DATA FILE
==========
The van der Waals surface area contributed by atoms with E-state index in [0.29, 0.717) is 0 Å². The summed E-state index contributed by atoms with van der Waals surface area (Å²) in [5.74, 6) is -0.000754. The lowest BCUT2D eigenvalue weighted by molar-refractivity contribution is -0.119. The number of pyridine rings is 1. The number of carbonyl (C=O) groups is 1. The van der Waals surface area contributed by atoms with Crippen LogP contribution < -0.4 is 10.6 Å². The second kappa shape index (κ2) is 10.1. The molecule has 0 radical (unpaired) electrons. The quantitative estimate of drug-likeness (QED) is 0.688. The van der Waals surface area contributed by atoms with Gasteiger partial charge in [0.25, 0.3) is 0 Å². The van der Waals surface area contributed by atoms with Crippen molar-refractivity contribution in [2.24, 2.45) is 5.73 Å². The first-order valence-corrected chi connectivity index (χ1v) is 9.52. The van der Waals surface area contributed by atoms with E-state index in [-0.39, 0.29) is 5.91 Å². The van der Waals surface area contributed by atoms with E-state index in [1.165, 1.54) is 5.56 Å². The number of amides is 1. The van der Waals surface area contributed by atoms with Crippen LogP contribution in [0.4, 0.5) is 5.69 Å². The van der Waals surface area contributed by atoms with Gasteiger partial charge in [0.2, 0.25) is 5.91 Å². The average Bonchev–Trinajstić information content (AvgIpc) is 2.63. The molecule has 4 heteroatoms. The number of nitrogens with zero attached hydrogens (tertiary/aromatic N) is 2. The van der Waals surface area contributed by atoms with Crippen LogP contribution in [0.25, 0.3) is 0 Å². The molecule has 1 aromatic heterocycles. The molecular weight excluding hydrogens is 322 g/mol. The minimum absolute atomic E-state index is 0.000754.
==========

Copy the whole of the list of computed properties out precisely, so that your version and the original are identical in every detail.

The van der Waals surface area contributed by atoms with E-state index in [0.29, 0.717) is 0 Å². The summed E-state index contributed by atoms with van der Waals surface area (Å²) in [5.74, 6) is -0.000754. The lowest BCUT2D eigenvalue weighted by molar-refractivity contribution is -0.119. The number of pyridine rings is 1. The number of carbonyl (C=O) groups is 1. The van der Waals surface area contributed by atoms with Crippen LogP contribution < -0.4 is 10.6 Å². The second kappa shape index (κ2) is 10.1. The molecule has 0 radical (unpaired) electrons. The quantitative estimate of drug-likeness (QED) is 0.688. The van der Waals surface area contributed by atoms with Gasteiger partial charge in [0.25, 0.3) is 0 Å². The van der Waals surface area contributed by atoms with Crippen molar-refractivity contribution in [2.24, 2.45) is 5.73 Å². The first-order valence-corrected chi connectivity index (χ1v) is 9.52. The van der Waals surface area contributed by atoms with E-state index in [-0.39, 0.29) is 5.91 Å². The van der Waals surface area contributed by atoms with E-state index in [1.165, 1.54) is 5.56 Å². The number of amides is 1. The van der Waals surface area contributed by atoms with Crippen LogP contribution in [0.4, 0.5) is 5.69 Å². The van der Waals surface area contributed by atoms with Gasteiger partial charge in [0.2, 0.25) is 5.91 Å². The average Bonchev–Trinajstić information content (AvgIpc) is 2.63. The molecule has 4 heteroatoms. The number of nitrogens with zero attached hydrogens (tertiary/aromatic N) is 2. The van der Waals surface area contributed by atoms with Crippen LogP contribution in [0.25, 0.3) is 0 Å². The molecule has 1 aromatic heterocycles. The molecular weight excluding hydrogens is 322 g/mol. The minimum absolute atomic E-state index is 0.000754.